This article does not cite any sources. (December 2009) (Learn how and when to remove this template message)
Dance in Rotuma refers to the traditional and modern dance styles performed by the people of the island of Rotuma, which became a dependency of Fiji in 1881. Despite Rotuma's political and historical links with Fiji, the island's culture shows strong Polynesian influences, particularly from Samoa and Tonga, which, along with Fiji, feature strongly in the history and traditions of the Rotuman people.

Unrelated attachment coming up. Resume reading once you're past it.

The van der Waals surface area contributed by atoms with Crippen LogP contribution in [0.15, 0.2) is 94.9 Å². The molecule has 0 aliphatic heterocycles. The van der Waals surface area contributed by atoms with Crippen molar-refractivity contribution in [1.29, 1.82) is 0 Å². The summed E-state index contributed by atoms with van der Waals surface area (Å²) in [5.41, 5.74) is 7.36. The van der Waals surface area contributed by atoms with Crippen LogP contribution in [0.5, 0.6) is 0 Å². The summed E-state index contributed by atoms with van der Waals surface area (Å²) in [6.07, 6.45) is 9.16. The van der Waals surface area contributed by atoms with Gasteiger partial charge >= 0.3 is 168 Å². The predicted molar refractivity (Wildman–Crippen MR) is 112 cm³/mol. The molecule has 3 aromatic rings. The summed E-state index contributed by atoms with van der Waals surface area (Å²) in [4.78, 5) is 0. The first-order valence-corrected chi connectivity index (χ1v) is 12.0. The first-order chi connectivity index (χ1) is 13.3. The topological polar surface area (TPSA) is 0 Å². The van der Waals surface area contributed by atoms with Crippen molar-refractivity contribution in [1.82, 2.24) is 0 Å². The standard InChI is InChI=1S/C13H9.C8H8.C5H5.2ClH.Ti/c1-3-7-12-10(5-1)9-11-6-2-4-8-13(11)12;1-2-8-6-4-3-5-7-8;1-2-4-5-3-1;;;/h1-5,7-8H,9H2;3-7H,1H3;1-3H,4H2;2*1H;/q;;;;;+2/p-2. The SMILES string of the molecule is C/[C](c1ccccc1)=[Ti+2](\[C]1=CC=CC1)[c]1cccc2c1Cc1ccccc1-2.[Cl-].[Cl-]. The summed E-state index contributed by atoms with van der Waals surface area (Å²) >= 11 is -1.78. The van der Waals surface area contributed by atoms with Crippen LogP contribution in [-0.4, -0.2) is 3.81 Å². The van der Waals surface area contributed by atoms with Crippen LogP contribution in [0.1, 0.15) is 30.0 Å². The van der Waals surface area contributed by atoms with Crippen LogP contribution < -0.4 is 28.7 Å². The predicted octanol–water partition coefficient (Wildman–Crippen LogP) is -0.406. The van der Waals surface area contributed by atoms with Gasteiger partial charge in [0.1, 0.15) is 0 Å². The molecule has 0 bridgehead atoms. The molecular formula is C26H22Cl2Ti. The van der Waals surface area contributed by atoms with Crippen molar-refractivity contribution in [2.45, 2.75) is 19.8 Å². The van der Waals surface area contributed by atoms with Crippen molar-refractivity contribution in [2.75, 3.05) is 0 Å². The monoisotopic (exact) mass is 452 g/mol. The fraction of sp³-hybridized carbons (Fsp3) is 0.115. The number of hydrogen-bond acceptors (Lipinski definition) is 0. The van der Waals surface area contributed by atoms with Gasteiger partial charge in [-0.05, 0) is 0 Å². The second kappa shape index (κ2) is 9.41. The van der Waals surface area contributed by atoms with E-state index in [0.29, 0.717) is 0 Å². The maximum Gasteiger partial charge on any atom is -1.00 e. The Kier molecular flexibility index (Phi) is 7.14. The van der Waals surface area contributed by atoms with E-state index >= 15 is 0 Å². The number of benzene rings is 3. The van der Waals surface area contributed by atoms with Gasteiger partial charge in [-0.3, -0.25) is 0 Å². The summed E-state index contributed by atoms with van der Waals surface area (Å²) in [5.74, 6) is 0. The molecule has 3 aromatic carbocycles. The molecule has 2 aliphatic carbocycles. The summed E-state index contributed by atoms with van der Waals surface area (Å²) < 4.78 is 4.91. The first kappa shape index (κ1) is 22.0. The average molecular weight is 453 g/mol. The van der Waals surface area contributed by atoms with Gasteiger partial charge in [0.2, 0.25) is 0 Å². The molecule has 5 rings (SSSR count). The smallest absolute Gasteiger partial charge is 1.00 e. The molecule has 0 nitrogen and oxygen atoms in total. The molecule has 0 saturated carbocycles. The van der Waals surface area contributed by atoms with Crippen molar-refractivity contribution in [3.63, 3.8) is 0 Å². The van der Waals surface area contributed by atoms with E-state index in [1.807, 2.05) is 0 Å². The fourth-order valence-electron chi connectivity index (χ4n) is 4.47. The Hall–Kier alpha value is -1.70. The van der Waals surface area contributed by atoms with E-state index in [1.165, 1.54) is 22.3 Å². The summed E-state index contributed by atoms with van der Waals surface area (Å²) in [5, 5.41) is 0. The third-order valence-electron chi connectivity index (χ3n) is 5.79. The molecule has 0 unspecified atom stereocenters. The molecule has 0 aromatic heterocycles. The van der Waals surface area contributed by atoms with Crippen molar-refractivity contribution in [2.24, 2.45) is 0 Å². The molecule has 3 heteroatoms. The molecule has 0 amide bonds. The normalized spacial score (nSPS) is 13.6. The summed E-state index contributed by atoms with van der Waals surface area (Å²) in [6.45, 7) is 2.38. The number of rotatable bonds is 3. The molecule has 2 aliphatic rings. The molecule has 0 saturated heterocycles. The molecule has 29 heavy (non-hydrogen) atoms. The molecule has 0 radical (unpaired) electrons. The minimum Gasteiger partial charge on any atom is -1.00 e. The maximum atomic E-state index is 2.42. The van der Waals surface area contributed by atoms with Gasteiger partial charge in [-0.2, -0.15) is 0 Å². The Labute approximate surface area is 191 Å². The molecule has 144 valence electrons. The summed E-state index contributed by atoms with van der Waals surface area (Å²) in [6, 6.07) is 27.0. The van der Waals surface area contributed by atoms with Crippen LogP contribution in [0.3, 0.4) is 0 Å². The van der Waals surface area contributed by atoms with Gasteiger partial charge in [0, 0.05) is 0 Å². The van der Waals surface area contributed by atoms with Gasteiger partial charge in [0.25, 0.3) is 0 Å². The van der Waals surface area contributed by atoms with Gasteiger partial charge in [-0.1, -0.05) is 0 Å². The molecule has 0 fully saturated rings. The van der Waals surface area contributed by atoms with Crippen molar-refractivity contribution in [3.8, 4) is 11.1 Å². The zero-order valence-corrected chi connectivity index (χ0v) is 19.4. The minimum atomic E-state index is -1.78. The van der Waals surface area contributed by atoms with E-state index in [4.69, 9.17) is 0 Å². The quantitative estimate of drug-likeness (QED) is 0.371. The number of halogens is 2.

Situated approximately 465 km (289 mi) north of Fiji, Rotuma's relatively remote position ensures that the island still maintains major linguistic, historical, and cultural distinctions from its neighbours. However, the main styles of Rotuman dance, the Tautoga, the Mak Sa'moa and the Mak Rarotoga, show clearer influence from neighbouring cultures than most facets of the culture.
|This dance-related article is a stub. You can help Wikipedia by expanding it.|
|This Fiji-related article is a stub. You can help Wikipedia by expanding it.|